Our main takeaway from this disturbing act? Don’t believe everything you see or hear on the internet. There may be no way of knowing if you’re a potential “persuadable” or not, but at this point, that’s not something worth dwelling on. In the height of technology’s power and influence on today’s world—and until proper laws are passed to protect our data privacy—it’s no longer a question of whether we’re being manipulated, but a matter of staying cautious and keeping our autonomy in check. Simply put, it’s important to learn how to filter out the sound bites fed to us online, in order to keep our fundamental principles and beliefs from being swayed without carefully thinking and discerning for ourselves.


2. Always read the terms and conditions.

Another takeaway to keep in mind is to always always take the time to read a site or app’s terms and conditions. Yes, no matter how long, tedious, or text-heavy they may look. After all, it’s important to know what exactly you’re getting yourself into and how much of your personal info you’re allowing these apps to essentially access and own.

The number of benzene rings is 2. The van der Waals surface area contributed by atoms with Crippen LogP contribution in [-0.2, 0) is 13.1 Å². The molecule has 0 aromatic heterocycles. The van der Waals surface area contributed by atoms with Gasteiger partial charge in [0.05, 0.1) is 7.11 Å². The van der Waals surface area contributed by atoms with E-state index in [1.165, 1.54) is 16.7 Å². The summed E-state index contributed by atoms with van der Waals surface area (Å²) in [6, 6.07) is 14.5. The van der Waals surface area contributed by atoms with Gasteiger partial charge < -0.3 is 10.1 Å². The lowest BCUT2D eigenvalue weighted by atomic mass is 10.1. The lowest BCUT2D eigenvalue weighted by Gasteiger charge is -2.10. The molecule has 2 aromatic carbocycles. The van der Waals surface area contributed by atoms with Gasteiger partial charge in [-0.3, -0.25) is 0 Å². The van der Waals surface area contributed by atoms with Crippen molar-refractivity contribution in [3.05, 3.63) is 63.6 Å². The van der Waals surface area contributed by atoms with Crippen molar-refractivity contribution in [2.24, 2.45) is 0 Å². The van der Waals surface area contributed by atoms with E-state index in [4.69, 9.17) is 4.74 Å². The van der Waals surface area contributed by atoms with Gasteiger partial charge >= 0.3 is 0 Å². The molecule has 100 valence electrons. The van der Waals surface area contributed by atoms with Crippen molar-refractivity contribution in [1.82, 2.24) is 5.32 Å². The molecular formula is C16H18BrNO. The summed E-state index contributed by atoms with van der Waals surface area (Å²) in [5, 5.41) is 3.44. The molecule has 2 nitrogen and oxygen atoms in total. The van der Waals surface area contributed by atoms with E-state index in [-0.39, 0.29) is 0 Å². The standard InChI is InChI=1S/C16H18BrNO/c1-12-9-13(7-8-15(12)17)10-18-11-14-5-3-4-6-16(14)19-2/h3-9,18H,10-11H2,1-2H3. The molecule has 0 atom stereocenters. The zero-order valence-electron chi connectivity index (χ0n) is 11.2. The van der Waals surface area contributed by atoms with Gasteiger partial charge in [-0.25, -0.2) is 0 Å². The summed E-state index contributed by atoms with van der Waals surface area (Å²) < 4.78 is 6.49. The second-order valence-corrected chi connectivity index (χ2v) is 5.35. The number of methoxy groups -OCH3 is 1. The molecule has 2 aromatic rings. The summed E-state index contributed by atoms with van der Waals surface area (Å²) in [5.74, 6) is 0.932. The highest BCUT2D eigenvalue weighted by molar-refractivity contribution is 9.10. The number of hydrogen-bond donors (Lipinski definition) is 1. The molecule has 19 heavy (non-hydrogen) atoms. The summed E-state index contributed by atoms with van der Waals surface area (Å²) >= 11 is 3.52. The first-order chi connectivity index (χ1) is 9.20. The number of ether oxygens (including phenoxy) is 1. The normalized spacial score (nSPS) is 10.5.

Case in point: Tiffany Candelaria’s billboard on a subway in New York City. To summarize, what once was a simple tweet by the 24-year-old was taken by the app itself and blown up into a giant ad for all of NYC’s commuters to see, where the said tweet even included Tiffany’s bikini photos while on the beach. While friends and fellow Twitter users aired out their concern on whether they got her explicit consent or not (which, they didn’t), it’s all technically legal under the app’s terms and conditions.

Tiffany's tweet made into a billboard by Twitter itself.

According to Twitter’s terms of service:

 "By submitting, posting or displaying Content on or through the Services, you grant us a worldwide, non-exclusive, royalty-free license (with the right to sublicense) to use, copy, reproduce, process, adapt, modify, publish, transmit, display and distribute such Content in any and all media or distribution methods (now known or later developed). This license authorizes us to make your Content available to the rest of the world and to let others do the same."